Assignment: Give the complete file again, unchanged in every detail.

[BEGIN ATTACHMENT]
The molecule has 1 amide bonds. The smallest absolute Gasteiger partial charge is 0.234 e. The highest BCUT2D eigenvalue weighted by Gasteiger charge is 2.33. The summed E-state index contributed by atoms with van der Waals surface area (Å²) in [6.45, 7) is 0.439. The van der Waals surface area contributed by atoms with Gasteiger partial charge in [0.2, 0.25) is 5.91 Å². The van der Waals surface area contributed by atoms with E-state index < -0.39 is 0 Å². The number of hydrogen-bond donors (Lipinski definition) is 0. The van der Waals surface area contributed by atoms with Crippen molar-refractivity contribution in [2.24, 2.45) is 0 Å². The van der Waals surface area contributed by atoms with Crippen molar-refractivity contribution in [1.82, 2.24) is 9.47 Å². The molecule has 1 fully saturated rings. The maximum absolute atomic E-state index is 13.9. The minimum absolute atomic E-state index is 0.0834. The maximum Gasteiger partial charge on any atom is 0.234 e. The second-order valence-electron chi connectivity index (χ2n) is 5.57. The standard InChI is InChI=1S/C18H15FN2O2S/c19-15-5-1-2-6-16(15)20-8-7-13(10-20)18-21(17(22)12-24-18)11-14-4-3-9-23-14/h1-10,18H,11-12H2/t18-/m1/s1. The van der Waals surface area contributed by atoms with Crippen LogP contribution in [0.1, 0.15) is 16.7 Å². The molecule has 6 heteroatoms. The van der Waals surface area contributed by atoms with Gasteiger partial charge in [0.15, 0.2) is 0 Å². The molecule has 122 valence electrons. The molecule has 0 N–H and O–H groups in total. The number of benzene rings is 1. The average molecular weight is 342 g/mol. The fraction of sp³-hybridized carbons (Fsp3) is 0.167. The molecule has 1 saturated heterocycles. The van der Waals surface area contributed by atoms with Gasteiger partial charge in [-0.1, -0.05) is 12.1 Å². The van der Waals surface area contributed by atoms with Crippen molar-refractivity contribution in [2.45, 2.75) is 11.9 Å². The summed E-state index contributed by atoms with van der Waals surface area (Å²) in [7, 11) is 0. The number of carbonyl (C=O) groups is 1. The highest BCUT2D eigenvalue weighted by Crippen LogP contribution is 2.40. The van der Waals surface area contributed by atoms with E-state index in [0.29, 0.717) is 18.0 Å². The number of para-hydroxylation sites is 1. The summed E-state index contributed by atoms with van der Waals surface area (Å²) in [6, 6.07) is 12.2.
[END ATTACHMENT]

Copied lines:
The molecule has 1 amide bonds. The smallest absolute Gasteiger partial charge is 0.234 e. The highest BCUT2D eigenvalue weighted by Gasteiger charge is 2.33. The summed E-state index contributed by atoms with van der Waals surface area (Å²) in [6.45, 7) is 0.439. The van der Waals surface area contributed by atoms with Gasteiger partial charge in [0.2, 0.25) is 5.91 Å². The van der Waals surface area contributed by atoms with E-state index < -0.39 is 0 Å². The number of hydrogen-bond donors (Lipinski definition) is 0. The van der Waals surface area contributed by atoms with Crippen molar-refractivity contribution in [2.24, 2.45) is 0 Å². The van der Waals surface area contributed by atoms with Crippen molar-refractivity contribution in [1.82, 2.24) is 9.47 Å². The molecule has 1 fully saturated rings. The maximum absolute atomic E-state index is 13.9. The minimum absolute atomic E-state index is 0.0834. The maximum Gasteiger partial charge on any atom is 0.234 e. The second-order valence-electron chi connectivity index (χ2n) is 5.57. The standard InChI is InChI=1S/C18H15FN2O2S/c19-15-5-1-2-6-16(15)20-8-7-13(10-20)18-21(17(22)12-24-18)11-14-4-3-9-23-14/h1-10,18H,11-12H2/t18-/m1/s1. The van der Waals surface area contributed by atoms with Crippen LogP contribution in [0.1, 0.15) is 16.7 Å². The molecule has 6 heteroatoms. The van der Waals surface area contributed by atoms with Gasteiger partial charge in [0.15, 0.2) is 0 Å². The molecule has 122 valence electrons. The molecule has 0 N–H and O–H groups in total. The number of benzene rings is 1. The average molecular weight is 342 g/mol. The fraction of sp³-hybridized carbons (Fsp3) is 0.167. The molecule has 1 saturated heterocycles. The van der Waals surface area contributed by atoms with Gasteiger partial charge in [-0.1, -0.05) is 12.1 Å². The van der Waals surface area contributed by atoms with Crippen molar-refractivity contribution in [2.45, 2.75) is 11.9 Å². The summed E-state index contributed by atoms with van der Waals surface area (Å²) in [7, 11) is 0. The number of carbonyl (C=O) groups is 1. The highest BCUT2D eigenvalue weighted by Crippen LogP contribution is 2.40. The van der Waals surface area contributed by atoms with E-state index in [0.29, 0.717) is 18.0 Å². The number of para-hydroxylation sites is 1. The summed E-state index contributed by atoms with van der Waals surface area (Å²) in [6, 6.07) is 12.2.